In 1977, the music world was stunned to learn that the first Beach Boy to record and release a solo album was middle Wilson brother, Dennis. This was a shock because Dennis was always assumed to be the least musically accomplished of the three brothers.
In fact, their mother had to force brothers Brian and Carl to accept him into the band at the time of the Beach Boys formation. As drums were the only remaining open instrument in the new band’s lineup, Dennis secured his place in the group by beating the skins.
Dennis loved touring for the sex, drugs, and rock n’ roll lifestyle. However, he didn’t enjoy the slower pace of the recording studio nearly as much. He was absent from many of the Beach Boys studio recordings and was often replaced by session drummers. Another reason he was an unlikely candidate for a solo album is because as James William Guercio, Pacific Ocean Blue’s executive producer, said about Dennis in the liner notes: “Someone forgot to tell him he didn’t have a great singing voice.”
But Pacific Ocean Blue proves that on the days he was in the studio Dennis must have paid close attention to Brian’s superbly detailed production methods because, just like Brian’s songs, the drummer’s are meticulously crafted. The album is an excellently arranged package of 12 Dennis Wilson originals. A few of the songs feature small touches of his famous band’s harmonies (Carl sings backup on the album) and at times Dennis also emulated Brian’s penchant for weird percussion sounds. Mostly though, the songs have a much rougher and bluesy sound due to the singer’s very raspy and not always appealing voice.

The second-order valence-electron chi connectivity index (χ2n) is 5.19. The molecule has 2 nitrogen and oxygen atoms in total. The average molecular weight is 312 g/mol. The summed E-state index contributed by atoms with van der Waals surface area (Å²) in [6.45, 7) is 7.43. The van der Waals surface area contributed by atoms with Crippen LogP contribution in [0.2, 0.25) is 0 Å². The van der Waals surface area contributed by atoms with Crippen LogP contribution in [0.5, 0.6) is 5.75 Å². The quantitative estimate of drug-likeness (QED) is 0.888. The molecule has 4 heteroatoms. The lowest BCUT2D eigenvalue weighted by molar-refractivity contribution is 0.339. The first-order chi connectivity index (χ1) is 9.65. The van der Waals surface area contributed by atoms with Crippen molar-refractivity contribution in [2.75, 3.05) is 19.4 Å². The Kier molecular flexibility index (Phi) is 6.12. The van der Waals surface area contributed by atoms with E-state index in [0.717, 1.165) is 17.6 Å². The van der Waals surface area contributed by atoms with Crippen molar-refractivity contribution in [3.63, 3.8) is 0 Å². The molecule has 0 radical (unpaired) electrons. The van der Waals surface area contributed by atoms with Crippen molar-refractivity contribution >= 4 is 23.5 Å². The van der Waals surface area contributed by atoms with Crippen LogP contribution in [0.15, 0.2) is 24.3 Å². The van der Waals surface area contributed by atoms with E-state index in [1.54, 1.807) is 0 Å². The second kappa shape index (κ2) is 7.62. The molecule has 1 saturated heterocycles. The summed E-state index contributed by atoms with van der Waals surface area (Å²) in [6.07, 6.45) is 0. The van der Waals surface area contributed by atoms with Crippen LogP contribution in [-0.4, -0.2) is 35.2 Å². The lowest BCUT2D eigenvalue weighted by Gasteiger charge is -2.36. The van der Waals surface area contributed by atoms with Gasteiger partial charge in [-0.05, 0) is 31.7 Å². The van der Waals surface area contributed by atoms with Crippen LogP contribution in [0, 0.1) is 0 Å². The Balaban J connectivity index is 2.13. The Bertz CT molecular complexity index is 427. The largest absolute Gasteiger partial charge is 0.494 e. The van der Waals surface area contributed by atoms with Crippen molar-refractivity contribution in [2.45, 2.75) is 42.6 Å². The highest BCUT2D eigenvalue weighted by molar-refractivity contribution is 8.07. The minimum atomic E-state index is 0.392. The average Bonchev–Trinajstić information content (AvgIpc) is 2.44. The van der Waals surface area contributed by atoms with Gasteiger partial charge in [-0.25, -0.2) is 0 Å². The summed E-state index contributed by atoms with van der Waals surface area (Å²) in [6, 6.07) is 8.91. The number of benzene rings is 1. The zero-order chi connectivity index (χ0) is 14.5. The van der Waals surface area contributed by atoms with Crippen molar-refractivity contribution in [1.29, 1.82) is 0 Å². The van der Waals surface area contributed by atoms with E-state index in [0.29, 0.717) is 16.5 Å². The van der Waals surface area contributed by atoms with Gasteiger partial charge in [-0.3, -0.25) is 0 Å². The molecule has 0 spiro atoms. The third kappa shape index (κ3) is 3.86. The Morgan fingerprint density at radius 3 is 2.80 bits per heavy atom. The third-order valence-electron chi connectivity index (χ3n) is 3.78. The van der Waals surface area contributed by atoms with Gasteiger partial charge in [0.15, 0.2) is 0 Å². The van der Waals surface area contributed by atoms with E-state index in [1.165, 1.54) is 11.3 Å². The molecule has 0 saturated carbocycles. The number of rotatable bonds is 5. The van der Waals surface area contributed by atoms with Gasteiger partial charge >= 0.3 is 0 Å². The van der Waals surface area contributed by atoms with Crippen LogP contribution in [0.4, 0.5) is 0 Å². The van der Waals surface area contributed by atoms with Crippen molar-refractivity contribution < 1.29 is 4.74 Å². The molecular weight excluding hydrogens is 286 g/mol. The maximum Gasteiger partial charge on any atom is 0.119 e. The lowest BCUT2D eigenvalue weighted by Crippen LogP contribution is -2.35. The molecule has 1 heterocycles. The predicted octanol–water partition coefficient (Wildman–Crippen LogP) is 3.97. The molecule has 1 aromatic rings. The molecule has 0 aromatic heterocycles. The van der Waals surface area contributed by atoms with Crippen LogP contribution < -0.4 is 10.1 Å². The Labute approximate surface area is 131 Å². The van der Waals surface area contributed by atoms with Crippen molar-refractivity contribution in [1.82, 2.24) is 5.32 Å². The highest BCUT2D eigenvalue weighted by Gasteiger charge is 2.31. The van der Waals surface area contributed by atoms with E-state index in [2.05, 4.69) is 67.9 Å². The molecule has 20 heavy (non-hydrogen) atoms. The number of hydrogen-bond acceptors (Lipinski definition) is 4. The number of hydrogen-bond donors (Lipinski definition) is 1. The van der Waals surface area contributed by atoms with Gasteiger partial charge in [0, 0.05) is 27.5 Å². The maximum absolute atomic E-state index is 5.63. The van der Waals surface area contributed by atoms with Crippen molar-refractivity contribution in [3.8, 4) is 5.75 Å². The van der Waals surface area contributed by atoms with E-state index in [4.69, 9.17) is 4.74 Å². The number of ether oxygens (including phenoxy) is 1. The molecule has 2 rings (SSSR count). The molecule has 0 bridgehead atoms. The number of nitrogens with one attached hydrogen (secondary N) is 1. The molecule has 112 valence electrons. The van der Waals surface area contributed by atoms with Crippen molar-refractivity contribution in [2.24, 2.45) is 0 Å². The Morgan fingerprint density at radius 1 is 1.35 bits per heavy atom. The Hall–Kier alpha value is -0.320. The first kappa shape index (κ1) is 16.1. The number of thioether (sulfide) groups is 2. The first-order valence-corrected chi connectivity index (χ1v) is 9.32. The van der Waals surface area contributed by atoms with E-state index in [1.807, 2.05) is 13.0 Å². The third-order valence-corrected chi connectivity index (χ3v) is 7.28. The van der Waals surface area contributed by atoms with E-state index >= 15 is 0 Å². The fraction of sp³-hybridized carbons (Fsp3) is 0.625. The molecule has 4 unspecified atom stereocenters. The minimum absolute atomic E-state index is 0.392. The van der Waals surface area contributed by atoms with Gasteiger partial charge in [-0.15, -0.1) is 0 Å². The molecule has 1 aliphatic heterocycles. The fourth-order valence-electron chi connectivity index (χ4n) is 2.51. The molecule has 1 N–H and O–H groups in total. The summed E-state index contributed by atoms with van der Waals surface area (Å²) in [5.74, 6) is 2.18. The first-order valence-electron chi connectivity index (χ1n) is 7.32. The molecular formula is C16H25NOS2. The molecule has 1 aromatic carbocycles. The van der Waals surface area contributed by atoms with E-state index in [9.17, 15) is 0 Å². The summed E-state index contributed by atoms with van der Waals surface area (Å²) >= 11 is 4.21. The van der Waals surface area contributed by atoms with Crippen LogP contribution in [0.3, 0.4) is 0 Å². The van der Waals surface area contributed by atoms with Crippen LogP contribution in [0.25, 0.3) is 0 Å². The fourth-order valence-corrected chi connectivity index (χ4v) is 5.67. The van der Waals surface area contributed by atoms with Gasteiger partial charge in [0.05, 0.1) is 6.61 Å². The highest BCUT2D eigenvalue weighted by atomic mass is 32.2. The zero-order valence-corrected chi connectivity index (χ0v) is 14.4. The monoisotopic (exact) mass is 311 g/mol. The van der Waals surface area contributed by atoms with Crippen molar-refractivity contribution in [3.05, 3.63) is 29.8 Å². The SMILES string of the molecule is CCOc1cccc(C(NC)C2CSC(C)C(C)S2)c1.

His lead vocals help create a wide gap between his solo work and a typical Beach Boys track. The bottom line is if the late drummer’s voice is not your cup of tea, and that is a distinct possibility, Pacific Ocean Blue will probably not be for you.
The album peaked at No. 96 during an eight-week run on the Billboard charts in the fall of 1977. Some 31 years later, after the Pacific Ocean Blue had been long out of print through Guercio’s Caribou Records label, the complete LP was reissued as a two-disc set.
Disc one featured the original recording, plus four previously unreleased solo tracks. Disc two contained Wilson’s followup, the still unfinished and then never-before-released, Bambu. Because this lost LP was never completed, the instrumental tracks are not as slick sounding — so Wilson’s rough vocals are a better fit. It comes with an excellent, lavishly detailed and photographed, forty-four page booklet.
For Beach Boys completists, this CD is an absolute must. The rest may want to sample Dennis Wilson’s compositions and lead vocals on post-Pet Sounds albums by the Beach Boys — including “Little Bird,” the B-side of the 1968 “Friends” single, “Forever” from 1970′s Sunflower and “Steamboat” on 1973′s Holland, among others — before making your purchase.
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